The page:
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Cyber-Risk Informatics

Book Description

This book provides a scientific modeling approach for conducting metrics-based quantitative risk assessments of cybersecurity vulnerabilities and threats.

This book provides a scientific modeling approach for conducting metrics-based quantitative risk assessments of cybersecurity threats. The author builds from a common understanding based on previous class-tested works to introduce the reader to the current and newly innovative approaches to address the maliciously-by-human-created (rather than by-chance-occurring) vulnerability and threat, and related cost-effective management to mitigate such risk. This book is purely statistical data-oriented (not deterministic) and employs computationally intensive techniques, such as Monte Carlo and Discrete Event  Simulation. The enriched JAVA ready-to-go applications and solutions to exercises provided by the author at the book’s specifically preserved website will enable readers to utilize the course related problems.

• Enables the reader to use the book's website's applications to implement and see results, and use them making ‘budgetary’ sense

• Utilizes a data analytical approach and provides clear entry points for readers of varying skill sets and backgrounds

• Developed out of necessity from real in-class experience while teaching advanced undergraduate and graduate courses by the author

Cyber-Risk Informatics is a resource for undergraduate students, graduate students, and practitioners in the field of Risk Assessment and Management regarding Security and Reliability Modeling.

Mehmet Sahinoglu, a Professor (1990) Emeritus (2000), is the founder of the Informatics Institute (2009) and its SACS-accredited (2010) and NSA-certified (2013) flagship Cybersystems and Information Security (CSIS) graduate program (the first such full degree in-class program in Southeastern USA) at AUM, Auburn University’s metropolitan campus in Montgomery, Alabama. He is a fellow member of the SDPS Society, a senior member of the IEEE, and an elected member of ISI. Sahinoglu is the recipient of Microsoft's Trustworthy Computing Curriculum (TCC) award and the author of Trustworthy Computing (Wiley, 2007).

 

Table of Contents

  1. COVER
  2. TITLE PAGE
  3. ABOUT THE COVER
  4. PROLOGUE
  5. REVIEWS
  6. PREFACE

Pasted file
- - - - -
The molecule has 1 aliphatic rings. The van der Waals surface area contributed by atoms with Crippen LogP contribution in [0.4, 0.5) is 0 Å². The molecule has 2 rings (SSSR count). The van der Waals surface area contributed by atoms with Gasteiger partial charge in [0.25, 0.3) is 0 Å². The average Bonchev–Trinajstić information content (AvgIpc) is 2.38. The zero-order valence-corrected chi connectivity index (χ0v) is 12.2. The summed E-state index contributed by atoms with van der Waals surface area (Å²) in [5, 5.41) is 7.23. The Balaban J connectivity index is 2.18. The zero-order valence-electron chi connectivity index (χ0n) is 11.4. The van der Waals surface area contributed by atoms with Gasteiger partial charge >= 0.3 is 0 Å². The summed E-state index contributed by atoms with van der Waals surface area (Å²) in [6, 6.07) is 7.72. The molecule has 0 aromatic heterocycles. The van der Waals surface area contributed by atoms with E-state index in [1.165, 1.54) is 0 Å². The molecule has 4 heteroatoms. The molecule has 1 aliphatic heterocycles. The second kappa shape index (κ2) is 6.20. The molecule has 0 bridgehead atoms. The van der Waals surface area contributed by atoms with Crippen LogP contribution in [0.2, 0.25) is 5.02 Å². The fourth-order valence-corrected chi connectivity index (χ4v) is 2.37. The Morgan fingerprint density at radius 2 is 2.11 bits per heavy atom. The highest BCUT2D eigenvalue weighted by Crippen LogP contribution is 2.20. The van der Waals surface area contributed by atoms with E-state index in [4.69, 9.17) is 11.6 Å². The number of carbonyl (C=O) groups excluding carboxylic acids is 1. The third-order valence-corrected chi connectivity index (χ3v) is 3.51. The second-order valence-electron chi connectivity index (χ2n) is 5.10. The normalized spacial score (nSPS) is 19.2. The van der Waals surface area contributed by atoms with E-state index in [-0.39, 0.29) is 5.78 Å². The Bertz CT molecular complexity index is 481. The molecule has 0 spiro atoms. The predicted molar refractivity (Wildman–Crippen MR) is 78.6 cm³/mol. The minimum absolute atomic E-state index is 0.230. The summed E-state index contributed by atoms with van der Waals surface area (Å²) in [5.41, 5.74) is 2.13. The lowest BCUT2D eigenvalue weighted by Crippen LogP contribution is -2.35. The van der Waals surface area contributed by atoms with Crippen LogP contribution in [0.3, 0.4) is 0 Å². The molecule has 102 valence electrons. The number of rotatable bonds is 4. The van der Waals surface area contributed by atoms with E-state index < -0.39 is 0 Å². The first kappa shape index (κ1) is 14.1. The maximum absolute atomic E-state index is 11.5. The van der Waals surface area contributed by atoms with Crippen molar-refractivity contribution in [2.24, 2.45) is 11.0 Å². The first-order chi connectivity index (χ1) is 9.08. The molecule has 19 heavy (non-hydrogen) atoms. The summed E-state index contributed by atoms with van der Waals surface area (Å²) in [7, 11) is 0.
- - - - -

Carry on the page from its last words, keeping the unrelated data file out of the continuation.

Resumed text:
7. ACKNOWLEDGMENTS AND DEDICATION
  8. ABOUT THE AUTHOR
  9. 1 METRICS, STATISTICAL QUALITY CONTROL, AND BASIC RELIABILITY IN CYBER-RISK
    1. 1.1 DETERMINISTIC AND STOCHASTIC CYBER-RISK METRICS
    2. 1.2 STATISTICAL RISK ANALYSIS
    3. 1.3 ACCEPTANCE SAMPLING IN QUALITY CONTROL
    4. 1.4 POISSON AND NORMAL APPROXIMATION TO BINOMIAL IN QUALITY CONTROL
    5. 1.5 BASIC STATISTICAL RELIABILITY CONCEPTS AND MC SIMULATORS
    6. 1.6 DISCUSSIONS AND CONCLUSION
    7. 1.7 EXERCISES
    8. REFERENCES
  10. 2 COMPLEX NETWORK RELIABILITY EVALUATION AND ESTIMATION IN CYBER-RISK
    1. 2.1 INTRODUCTION
    2. 2.2 OVERLAP TECHNIQUE TO CALCULATE COMPLEX NETWORK RELIABILITY
    3. 2.3 THE OVERLAP METHOD: MONTE CARLO AND DISCRETE EVENT SIMULATION
    4. 2.4 MULTISTATE SYSTEM RELIABILITY EVALUATION
    5. 2.5 WEIBULL TIME DISTRIBUTED RELIABILITY EVALUATION
    6. 2.6 DISCUSSIONS AND CONCLUSION
    7. APPENDIX 2.A OVERLAP ALGORITHM AND EXAMPLE
    8. 2.7 EXERCISES
    9. REFERENCES
  11. 3 STOPPING RULES FOR RELIABILITY AND SECURITY TESTS IN CYBER-RISK
    1. 3.1 INTRODUCTION
    2. 3.2 METHODS
    3. 3.3 EXAMPLES MERGING BOTH STOPPING RULES: LGM AND CPM
    4. 3.4 STOPPING RULE FOR TESTING IN THE TIME DOMAIN
    5. 3.5 DISCUSSIONS AND CONCLUSION
    6. 3.6 EXERCISES
    7. REFERENCES
  12. 4 SECURITY ASSESSMENT AND MANAGEMENT IN CYBER-RISK
    1. 4.1 INTRODUCTION
    2. 4.2 <span xmlns="http://www.w3.org/1999/xhtml" xmlns:epub="http://www.idpf.org/2007/ops" xmlns:m="http://www.w3.org/1998/Math/MathML" xmlns:svg="http://www.w3.org/2000/svg" xmlns:ibooks="http://vocabulary.itunes.apple.com/rdf/ibooks/vocabulary-extensions-1.0">SECURITY</span> <span xmlns="http://www.w3.org/1999/xhtml" xmlns:epub="http://www.idpf.org/2007/ops" xmlns:m="http://www.w3.org/1998/Math/MathML" xmlns:svg="http://www.w3.org/2000/svg" xmlns:ibooks="http://vocabulary.itunes.apple.com/rdf/ibooks/vocabulary-extensions-1.0">METER</span> (SM) (SM) <span xmlns="http://www.w3.org/1999/xhtml" xmlns:epub="http://www.idpf.org/2007/ops" xmlns:m="http://www.w3.org/1998/Math/MathML" xmlns:svg="http://www.w3.org/2000/svg" xmlns:ibooks="http://vocabulary.itunes.apple.com/rdf/ibooks/vocabulary-extensions-1.0">MODEL</span> <span xmlns="http://www.w3.org/1999/xhtml" xmlns:epub="http://www.idpf.org/2007/ops" xmlns:m="http://www.w3.org/1998/Math/MathML" xmlns:svg="http://www.w3.org/2000/svg" xmlns:ibooks="http://vocabulary.itunes.apple.com/rdf/ibooks/vocabulary-extensions-1.0">DESIGN</span>